European Food Research and Technology

, Volume 245, Issue 9, pp 1889–1898 | Cite as

Physico-chemical and nutritional properties of meat analogues based on Spirulina/lupin protein mixtures

  • Megala Palanisamy
  • Stefan Töpfl
  • Ralf G. Berger
  • Christian HertelEmail author
Original Paper


The effect of the addition of Spirulina platensis flour and of extrusion parameters on texture, cooking yield, expressible moisture, total phenolic content (TPC), total flavonoid content (TFC), Trolox equivalent antioxidant activity (TEAC), in vitro protein digestibility (IVPD) and conformational changes of proteins using Fourier-transform infrared spectroscopy (FTIR) of lupin protein based meat analogues was studied. High moisture extrusion (HME) cooking was used to produce the meat analogues. The Spirulina concentration (15, 30 and 50%), extruder barrel temperature (145 °C, 160 °C and 170 °C), water feed (50, 55 and 60%), and screw speed (500, 800 and 1200 rpm) were varied. The Spirulina concentration and extrusion parameters significantly affected physical properties, such as texture, cooking yield and expressible moisture of the extrudates. The addition of Spirulina generally increased the TPC, TFC and TEAC values of the extrudates. Increased temperature and screw speed as well as decreased water feed slightly improved the content of TPC, TFC and TEAC, respectively. The addition of Spirulina at a level of 30% decreased the IVPD of the extrudates from 82 to 75.6%. However, increased water feed and screw speed partly counterbalanced this effect. Protein conformational analyses of the extrudates by FTIR showed that β-sheets were decreased, whereas α-helix, β-turn and antiparallel β-sheets were increased compared to the raw extrusion mixtures. On the whole, the HME process improved the values of TPC, TFC, TEAC and IVPD in the extrudates compared to the raw extrusion mixtures. The addition of Spirulina along with controlled extrusion parameters can deliver meat analogues with improved physico-chemical and nutritional properties.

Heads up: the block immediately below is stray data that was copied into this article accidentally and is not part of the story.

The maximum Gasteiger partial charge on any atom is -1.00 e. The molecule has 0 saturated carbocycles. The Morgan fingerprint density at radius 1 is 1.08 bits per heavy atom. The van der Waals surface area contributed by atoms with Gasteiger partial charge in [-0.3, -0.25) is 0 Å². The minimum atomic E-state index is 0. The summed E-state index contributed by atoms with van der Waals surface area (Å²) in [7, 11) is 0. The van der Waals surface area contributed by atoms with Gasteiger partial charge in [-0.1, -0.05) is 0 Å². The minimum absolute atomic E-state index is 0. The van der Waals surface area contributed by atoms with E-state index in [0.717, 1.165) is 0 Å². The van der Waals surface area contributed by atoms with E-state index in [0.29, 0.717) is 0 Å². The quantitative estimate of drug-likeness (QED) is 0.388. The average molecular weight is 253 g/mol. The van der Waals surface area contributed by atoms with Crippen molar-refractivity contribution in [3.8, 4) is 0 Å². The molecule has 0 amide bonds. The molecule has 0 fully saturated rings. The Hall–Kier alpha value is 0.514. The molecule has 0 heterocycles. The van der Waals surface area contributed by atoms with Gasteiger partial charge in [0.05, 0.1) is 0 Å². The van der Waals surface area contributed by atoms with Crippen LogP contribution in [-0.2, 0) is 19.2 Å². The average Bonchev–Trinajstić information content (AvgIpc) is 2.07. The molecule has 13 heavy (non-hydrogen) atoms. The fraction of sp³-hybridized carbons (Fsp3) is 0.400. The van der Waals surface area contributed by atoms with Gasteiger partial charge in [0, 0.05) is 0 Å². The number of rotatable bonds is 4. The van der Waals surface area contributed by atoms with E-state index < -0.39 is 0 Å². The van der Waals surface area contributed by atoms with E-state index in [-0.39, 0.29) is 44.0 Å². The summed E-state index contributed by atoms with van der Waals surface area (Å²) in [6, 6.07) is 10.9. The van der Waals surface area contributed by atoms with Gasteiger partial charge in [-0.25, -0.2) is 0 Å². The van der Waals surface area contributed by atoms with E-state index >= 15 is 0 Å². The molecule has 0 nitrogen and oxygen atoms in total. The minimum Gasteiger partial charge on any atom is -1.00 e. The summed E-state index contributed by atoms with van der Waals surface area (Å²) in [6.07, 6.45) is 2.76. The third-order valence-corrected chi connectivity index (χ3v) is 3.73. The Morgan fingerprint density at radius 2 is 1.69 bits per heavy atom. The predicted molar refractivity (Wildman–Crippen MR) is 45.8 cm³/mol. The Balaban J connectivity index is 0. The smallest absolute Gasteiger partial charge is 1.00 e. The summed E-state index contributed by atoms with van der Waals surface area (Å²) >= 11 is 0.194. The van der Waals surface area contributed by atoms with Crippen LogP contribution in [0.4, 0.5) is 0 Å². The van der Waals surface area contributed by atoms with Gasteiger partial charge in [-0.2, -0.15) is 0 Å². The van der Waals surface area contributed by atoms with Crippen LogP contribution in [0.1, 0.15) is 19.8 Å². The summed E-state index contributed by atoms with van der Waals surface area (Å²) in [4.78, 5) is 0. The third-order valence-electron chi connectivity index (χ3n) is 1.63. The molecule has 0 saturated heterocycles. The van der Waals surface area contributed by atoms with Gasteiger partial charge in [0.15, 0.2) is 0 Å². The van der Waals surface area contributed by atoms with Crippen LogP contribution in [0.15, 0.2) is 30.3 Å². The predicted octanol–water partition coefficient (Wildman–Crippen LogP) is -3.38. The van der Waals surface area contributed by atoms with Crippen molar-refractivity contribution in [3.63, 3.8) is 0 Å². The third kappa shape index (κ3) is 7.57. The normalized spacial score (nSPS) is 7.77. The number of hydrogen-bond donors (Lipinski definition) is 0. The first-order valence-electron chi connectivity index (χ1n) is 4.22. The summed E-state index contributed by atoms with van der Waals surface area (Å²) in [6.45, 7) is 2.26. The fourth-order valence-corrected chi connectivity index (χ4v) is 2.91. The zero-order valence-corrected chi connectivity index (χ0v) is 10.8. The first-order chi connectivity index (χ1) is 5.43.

Spirulina High moisture extrusion Lupin Sustainability 



The authors would like to thank Claus Rüscher, Institut für Mineralogie, Leibniz University Hannover, for helping with the FTIR experiments and data analyses. We also appreciate the assistance of Knut Franke with statistics. This study was supported by the “Niedersächsisches Vorab” programme of the Ministry for Science and Culture of Lower Saxony (Grant # ZN 3041).

Compliance with ethical standards

Conflict of interest

The authors declare no conflict of interest.

Human or animal studies

This article does not contain any studies with human or animal subjects.

Supplementary material

217_2019_3298_MOESM1_ESM.docx (121 kb)
Supplementary material 1 (docx 120 kb)


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Copyright information

© Springer-Verlag GmbH Germany, part of Springer Nature 2019

Authors and Affiliations

  • Megala Palanisamy
    • 1
    • 2
  • Stefan Töpfl
    • 1
  • Ralf G. Berger
    • 2
  • Christian Hertel
    • 1
    Email author
  1. 1.German Institute of Food Technologies (DIL e.V.)QuakenbrueckGermany
  2. 2.Institute of Food ChemistryLeibniz University HannoverHannoverGermany

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